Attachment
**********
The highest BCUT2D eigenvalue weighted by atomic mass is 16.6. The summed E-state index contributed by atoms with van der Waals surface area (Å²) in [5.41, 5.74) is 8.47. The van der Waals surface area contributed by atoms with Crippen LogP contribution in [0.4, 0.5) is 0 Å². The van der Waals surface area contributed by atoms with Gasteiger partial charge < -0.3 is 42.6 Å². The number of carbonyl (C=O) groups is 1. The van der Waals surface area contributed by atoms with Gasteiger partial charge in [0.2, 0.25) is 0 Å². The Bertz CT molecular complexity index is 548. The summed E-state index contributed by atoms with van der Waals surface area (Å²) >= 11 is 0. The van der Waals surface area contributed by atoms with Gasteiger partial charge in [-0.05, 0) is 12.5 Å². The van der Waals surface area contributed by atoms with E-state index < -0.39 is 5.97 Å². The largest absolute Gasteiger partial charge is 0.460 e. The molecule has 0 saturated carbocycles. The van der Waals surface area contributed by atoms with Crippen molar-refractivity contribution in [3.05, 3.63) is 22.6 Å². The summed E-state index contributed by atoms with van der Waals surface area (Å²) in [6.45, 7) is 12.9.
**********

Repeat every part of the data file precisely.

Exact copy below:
The highest BCUT2D eigenvalue weighted by atomic mass is 16.6. The summed E-state index contributed by atoms with van der Waals surface area (Å²) in [5.41, 5.74) is 8.47. The van der Waals surface area contributed by atoms with Crippen LogP contribution in [0.4, 0.5) is 0 Å². The van der Waals surface area contributed by atoms with Gasteiger partial charge < -0.3 is 42.6 Å². The number of carbonyl (C=O) groups is 1. The van der Waals surface area contributed by atoms with Gasteiger partial charge in [0.2, 0.25) is 0 Å². The Bertz CT molecular complexity index is 548. The summed E-state index contributed by atoms with van der Waals surface area (Å²) >= 11 is 0. The van der Waals surface area contributed by atoms with Gasteiger partial charge in [-0.05, 0) is 12.5 Å². The van der Waals surface area contributed by atoms with E-state index < -0.39 is 5.97 Å². The largest absolute Gasteiger partial charge is 0.460 e. The molecule has 0 saturated carbocycles. The van der Waals surface area contributed by atoms with Crippen molar-refractivity contribution in [3.05, 3.63) is 22.6 Å². The summed E-state index contributed by atoms with van der Waals surface area (Å²) in [6.45, 7) is 12.9.